DOJ charges MIT brothers with $25 million crypto theft

Politics

The Department of Justice on Wednesday announced the indictment of two brothers who graduated from the Massachusetts Institute of Technology for allegedly stealing $25 million in cryptocurrency within roughly 12 seconds.

The DOJ said the brothers —James Peraire-Bueno and Anton Peraire-Bueno — plotted the “first-of-its-kind” crypto fraud involving Ethereum blockchain over several months.

Their father is Jaime Peraire, the H.N. Slater Professor in Aeronautics and Astronautics at MIT and a former head of the university’s Department of Aeronautics and Astronautics.

“We are in shock, we don’t even know what’s going on,” Jaime Peraire told CNBC when contacted at his home in Massachusetts, and asked about the arrest of James, 28, and 24-year-old Anton.

Peraire declined to comment further.

Prosecutors said that Peraire-Bueno brothers allegedly identified a vulnerability in the Ethereum blockchain that allows outsourced bots to identify the most valuable pending crypto transactions before adding them to the blockchain, according to the indictment.

They then allegedly posed as the Ethereum validators that use those bots and redirected the pending transactions to steal the $25 million, the indictment said. Foreign law enforcers allegedly froze roughly $3 million of those funds, but the two men converted the unfrozen money to the DAI crypto token, which is pegged to the U.S. dollar, the DOJ said.

The Peraire-Buenos also allegedly set up shell companies and used multiple private cryptocurrency addresses and foreign cryptocurrency exchanges to hide their scheme.

“The defendants’ scheme calls the very integrity of the blockchain into question,” said Manhattan U.S. Attorney Damian Williams, whose office is prosecuting the two men.

“Once they put their plan into action, their heist only took 12 seconds to complete,” Williams said. “This alleged scheme was novel and has never before been charged.”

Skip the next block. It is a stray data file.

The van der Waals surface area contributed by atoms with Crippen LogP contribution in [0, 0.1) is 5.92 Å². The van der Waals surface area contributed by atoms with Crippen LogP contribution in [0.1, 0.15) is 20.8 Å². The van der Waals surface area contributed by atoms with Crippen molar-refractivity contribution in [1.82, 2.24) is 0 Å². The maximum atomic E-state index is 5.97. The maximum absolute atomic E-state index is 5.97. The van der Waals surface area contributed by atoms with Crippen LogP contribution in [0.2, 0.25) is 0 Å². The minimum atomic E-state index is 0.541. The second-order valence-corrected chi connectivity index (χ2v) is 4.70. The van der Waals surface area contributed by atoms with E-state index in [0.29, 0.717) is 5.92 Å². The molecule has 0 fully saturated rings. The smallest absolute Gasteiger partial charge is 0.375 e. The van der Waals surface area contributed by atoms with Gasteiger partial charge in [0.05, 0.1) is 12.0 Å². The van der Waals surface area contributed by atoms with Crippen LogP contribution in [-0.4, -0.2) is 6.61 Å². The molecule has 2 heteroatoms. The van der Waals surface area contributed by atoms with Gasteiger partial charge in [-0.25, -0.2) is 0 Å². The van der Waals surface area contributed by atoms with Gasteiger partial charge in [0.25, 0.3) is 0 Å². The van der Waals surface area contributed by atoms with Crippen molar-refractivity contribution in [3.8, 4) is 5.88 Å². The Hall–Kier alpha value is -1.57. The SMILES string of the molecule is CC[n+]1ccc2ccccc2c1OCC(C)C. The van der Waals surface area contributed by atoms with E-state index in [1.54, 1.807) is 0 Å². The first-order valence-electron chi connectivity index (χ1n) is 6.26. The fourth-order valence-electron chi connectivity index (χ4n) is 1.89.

James, who lives in New York City, and Anton, who lives in Boston, were arrested Tuesday on charges of conspiracy to commit wire fraud, wire fraud and money laundering.

They appeared separately in federal court in New York and Boston on Wednesday afternoon.

Judges set their bonds at $250,000 apiece, and each will be required to obtain two co-signers for their release bonds by May 29, according to a spokesman for the Manhattan U.S. Attorney’s Office. They are also barred from trading cryptocurrency, securities and commodities.

If convicted, the brothers face a maximum sentence of 20 years in prison for each of the three counts.

Williams’s office said the Peraire-Bueno brothers studied math and computer science “at one of the most prestigious universities in the country,” and said that their education would have helped them to acquire the ability to carry out the alleged fraud.

James Peraire-Bueno earned a Bachelor of Science in mathematics with computer science, and in aerospace engineering in June 2019 from MIT, and then in June 2021 earned a Master of Science in aeronautics and astronautics from the school, according to an MIT spokeswoman.

During his undergraduate years, he was a member of MIT’s sailing team.

Anton Peraire-Bueno earned a Bachelor of Science in computer science and engineering from MIT in February. He was a member of the university’s rowing team.

Anton’s LinkedIn page says he was a cryptocurrency researcher intern at a San Francisco-based Polychain Capital for several months in 2021.

In 2020, Anton co-authored an academic paper about a machine learning model that could have “a strong practical impact” for organizations “with large amounts of sensitive data,” according to a synopsis of that paper.

Lawyers for Anton did not immediately respond to requests for comment. The court docket did not show that any attorneys had filed appearances on behalf of James.

The charges come ahead of a long-awaited ruling expected from the Securities and Exchange Commission later this month on whether to approve an Ethereum exchange-traded fund.

That ETF would allow investors access to the ether token without having to directly own the cryptocurrency.

Issuers of Bitcoin ETFs have already been bearish on the chances that the SEC will approve an ether ETF.

The DOJ’s announcement of the alleged fraud could increase skepticism as the SEC completes that review.

SEC Chair Gary Gensler has expressed concern about lacking regulation in crypto markets that could make it a dangerous listing for investors.

“To me, the fundamental question is, how do we ensure that the American investor is protected? And right now, they’re not getting the required or needed disclosures,” Gensler said in an interview on CNBC’s “Squawk Box” earlier this month.

“And the intermediaries in the center of this rather centralized market generally are conflicted and doing things we would never allow the New York Stock Exchange to do,” he said.

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